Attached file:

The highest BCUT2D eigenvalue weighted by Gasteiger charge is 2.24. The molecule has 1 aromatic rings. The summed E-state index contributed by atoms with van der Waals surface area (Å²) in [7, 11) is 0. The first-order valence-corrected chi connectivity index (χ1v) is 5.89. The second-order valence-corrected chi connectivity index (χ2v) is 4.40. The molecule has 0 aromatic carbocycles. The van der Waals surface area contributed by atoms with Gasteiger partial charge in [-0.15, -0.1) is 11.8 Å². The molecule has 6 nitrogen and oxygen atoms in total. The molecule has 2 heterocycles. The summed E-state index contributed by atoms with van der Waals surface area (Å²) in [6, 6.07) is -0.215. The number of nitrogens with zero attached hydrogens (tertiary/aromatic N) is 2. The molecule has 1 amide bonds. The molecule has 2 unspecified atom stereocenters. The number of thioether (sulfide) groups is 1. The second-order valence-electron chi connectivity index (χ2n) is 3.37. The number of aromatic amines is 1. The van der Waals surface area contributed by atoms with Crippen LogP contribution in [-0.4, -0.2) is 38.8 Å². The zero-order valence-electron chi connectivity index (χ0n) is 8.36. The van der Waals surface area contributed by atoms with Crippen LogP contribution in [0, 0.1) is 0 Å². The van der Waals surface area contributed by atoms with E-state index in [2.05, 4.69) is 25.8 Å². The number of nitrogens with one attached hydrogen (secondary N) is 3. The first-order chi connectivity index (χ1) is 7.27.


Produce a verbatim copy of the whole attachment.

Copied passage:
The highest BCUT2D eigenvalue weighted by Gasteiger charge is 2.24. The molecule has 1 aromatic rings. The summed E-state index contributed by atoms with van der Waals surface area (Å²) in [7, 11) is 0. The first-order valence-corrected chi connectivity index (χ1v) is 5.89. The second-order valence-corrected chi connectivity index (χ2v) is 4.40. The molecule has 0 aromatic carbocycles. The van der Waals surface area contributed by atoms with Gasteiger partial charge in [-0.15, -0.1) is 11.8 Å². The molecule has 6 nitrogen and oxygen atoms in total. The molecule has 2 heterocycles. The summed E-state index contributed by atoms with van der Waals surface area (Å²) in [6, 6.07) is -0.215. The number of nitrogens with zero attached hydrogens (tertiary/aromatic N) is 2. The molecule has 1 amide bonds. The molecule has 2 unspecified atom stereocenters. The number of thioether (sulfide) groups is 1. The second-order valence-electron chi connectivity index (χ2n) is 3.37. The number of aromatic amines is 1. The van der Waals surface area contributed by atoms with Crippen LogP contribution in [-0.4, -0.2) is 38.8 Å². The zero-order valence-electron chi connectivity index (χ0n) is 8.36. The van der Waals surface area contributed by atoms with Crippen LogP contribution in [0, 0.1) is 0 Å². The van der Waals surface area contributed by atoms with E-state index in [2.05, 4.69) is 25.8 Å². The number of nitrogens with one attached hydrogen (secondary N) is 3. The first-order chi connectivity index (χ1) is 7.27.